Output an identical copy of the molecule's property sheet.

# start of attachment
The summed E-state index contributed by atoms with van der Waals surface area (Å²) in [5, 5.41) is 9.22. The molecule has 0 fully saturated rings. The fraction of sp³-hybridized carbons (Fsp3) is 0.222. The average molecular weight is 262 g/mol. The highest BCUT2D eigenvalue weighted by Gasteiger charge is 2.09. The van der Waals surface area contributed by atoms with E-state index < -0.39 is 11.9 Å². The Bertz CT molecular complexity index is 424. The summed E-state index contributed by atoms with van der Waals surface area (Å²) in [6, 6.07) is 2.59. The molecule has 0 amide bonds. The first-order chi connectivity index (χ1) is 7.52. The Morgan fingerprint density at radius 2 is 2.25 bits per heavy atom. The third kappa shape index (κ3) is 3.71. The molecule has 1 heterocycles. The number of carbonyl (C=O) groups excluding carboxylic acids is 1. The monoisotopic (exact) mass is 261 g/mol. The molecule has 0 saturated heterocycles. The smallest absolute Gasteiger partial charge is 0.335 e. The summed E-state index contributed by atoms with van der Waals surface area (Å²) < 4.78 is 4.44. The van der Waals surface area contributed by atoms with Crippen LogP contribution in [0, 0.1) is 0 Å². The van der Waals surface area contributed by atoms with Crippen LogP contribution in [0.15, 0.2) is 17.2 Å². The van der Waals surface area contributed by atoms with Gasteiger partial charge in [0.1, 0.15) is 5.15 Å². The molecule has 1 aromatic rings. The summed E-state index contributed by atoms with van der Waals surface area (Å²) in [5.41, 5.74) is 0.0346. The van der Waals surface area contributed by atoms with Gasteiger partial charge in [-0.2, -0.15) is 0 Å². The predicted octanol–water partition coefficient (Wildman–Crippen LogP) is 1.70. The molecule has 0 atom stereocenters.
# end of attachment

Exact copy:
The summed E-state index contributed by atoms with van der Waals surface area (Å²) in [5, 5.41) is 9.22. The molecule has 0 fully saturated rings. The fraction of sp³-hybridized carbons (Fsp3) is 0.222. The average molecular weight is 262 g/mol. The highest BCUT2D eigenvalue weighted by Gasteiger charge is 2.09. The van der Waals surface area contributed by atoms with E-state index < -0.39 is 11.9 Å². The Bertz CT molecular complexity index is 424. The summed E-state index contributed by atoms with van der Waals surface area (Å²) in [6, 6.07) is 2.59. The molecule has 0 amide bonds. The first-order chi connectivity index (χ1) is 7.52. The Morgan fingerprint density at radius 2 is 2.25 bits per heavy atom. The third kappa shape index (κ3) is 3.71. The molecule has 1 heterocycles. The number of carbonyl (C=O) groups excluding carboxylic acids is 1. The monoisotopic (exact) mass is 261 g/mol. The molecule has 0 saturated heterocycles. The smallest absolute Gasteiger partial charge is 0.335 e. The summed E-state index contributed by atoms with van der Waals surface area (Å²) < 4.78 is 4.44. The van der Waals surface area contributed by atoms with Crippen LogP contribution in [0, 0.1) is 0 Å². The van der Waals surface area contributed by atoms with Crippen LogP contribution in [0.15, 0.2) is 17.2 Å². The van der Waals surface area contributed by atoms with Gasteiger partial charge in [0.1, 0.15) is 5.15 Å². The molecule has 1 aromatic rings. The summed E-state index contributed by atoms with van der Waals surface area (Å²) in [5.41, 5.74) is 0.0346. The van der Waals surface area contributed by atoms with Gasteiger partial charge in [-0.2, -0.15) is 0 Å². The predicted octanol–water partition coefficient (Wildman–Crippen LogP) is 1.70. The molecule has 0 atom stereocenters.